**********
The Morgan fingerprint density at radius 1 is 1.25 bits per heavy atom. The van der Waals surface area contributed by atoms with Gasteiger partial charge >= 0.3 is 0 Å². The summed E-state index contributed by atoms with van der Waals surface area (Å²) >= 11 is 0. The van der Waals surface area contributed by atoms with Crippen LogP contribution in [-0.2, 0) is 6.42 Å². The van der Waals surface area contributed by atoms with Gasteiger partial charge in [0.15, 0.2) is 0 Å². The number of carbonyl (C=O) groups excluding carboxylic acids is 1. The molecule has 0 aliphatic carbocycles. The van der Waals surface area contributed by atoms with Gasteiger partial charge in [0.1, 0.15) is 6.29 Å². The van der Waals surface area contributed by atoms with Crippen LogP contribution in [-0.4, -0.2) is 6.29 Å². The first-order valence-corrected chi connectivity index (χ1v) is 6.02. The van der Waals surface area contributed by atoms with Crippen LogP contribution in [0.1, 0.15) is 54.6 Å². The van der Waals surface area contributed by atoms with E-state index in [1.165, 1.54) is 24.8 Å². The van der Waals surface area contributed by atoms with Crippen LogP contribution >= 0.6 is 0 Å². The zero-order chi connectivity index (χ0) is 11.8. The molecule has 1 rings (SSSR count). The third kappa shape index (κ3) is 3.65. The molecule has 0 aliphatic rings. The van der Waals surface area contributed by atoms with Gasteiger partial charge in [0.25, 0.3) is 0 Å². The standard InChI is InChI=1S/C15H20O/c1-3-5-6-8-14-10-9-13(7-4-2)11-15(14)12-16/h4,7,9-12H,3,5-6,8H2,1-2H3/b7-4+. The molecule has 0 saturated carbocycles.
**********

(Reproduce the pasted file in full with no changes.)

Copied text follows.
The Morgan fingerprint density at radius 1 is 1.25 bits per heavy atom. The van der Waals surface area contributed by atoms with Gasteiger partial charge >= 0.3 is 0 Å². The summed E-state index contributed by atoms with van der Waals surface area (Å²) >= 11 is 0. The van der Waals surface area contributed by atoms with Crippen LogP contribution in [-0.2, 0) is 6.42 Å². The van der Waals surface area contributed by atoms with Gasteiger partial charge in [0.15, 0.2) is 0 Å². The number of carbonyl (C=O) groups excluding carboxylic acids is 1. The molecule has 0 aliphatic carbocycles. The van der Waals surface area contributed by atoms with Gasteiger partial charge in [0.1, 0.15) is 6.29 Å². The van der Waals surface area contributed by atoms with Crippen LogP contribution in [-0.4, -0.2) is 6.29 Å². The first-order valence-corrected chi connectivity index (χ1v) is 6.02. The van der Waals surface area contributed by atoms with Crippen LogP contribution in [0.1, 0.15) is 54.6 Å². The van der Waals surface area contributed by atoms with E-state index in [1.165, 1.54) is 24.8 Å². The van der Waals surface area contributed by atoms with Crippen LogP contribution >= 0.6 is 0 Å². The zero-order chi connectivity index (χ0) is 11.8. The molecule has 1 rings (SSSR count). The third kappa shape index (κ3) is 3.65. The molecule has 0 aliphatic rings. The van der Waals surface area contributed by atoms with Gasteiger partial charge in [0.25, 0.3) is 0 Å². The standard InChI is InChI=1S/C15H20O/c1-3-5-6-8-14-10-9-13(7-4-2)11-15(14)12-16/h4,7,9-12H,3,5-6,8H2,1-2H3/b7-4+. The molecule has 0 saturated carbocycles.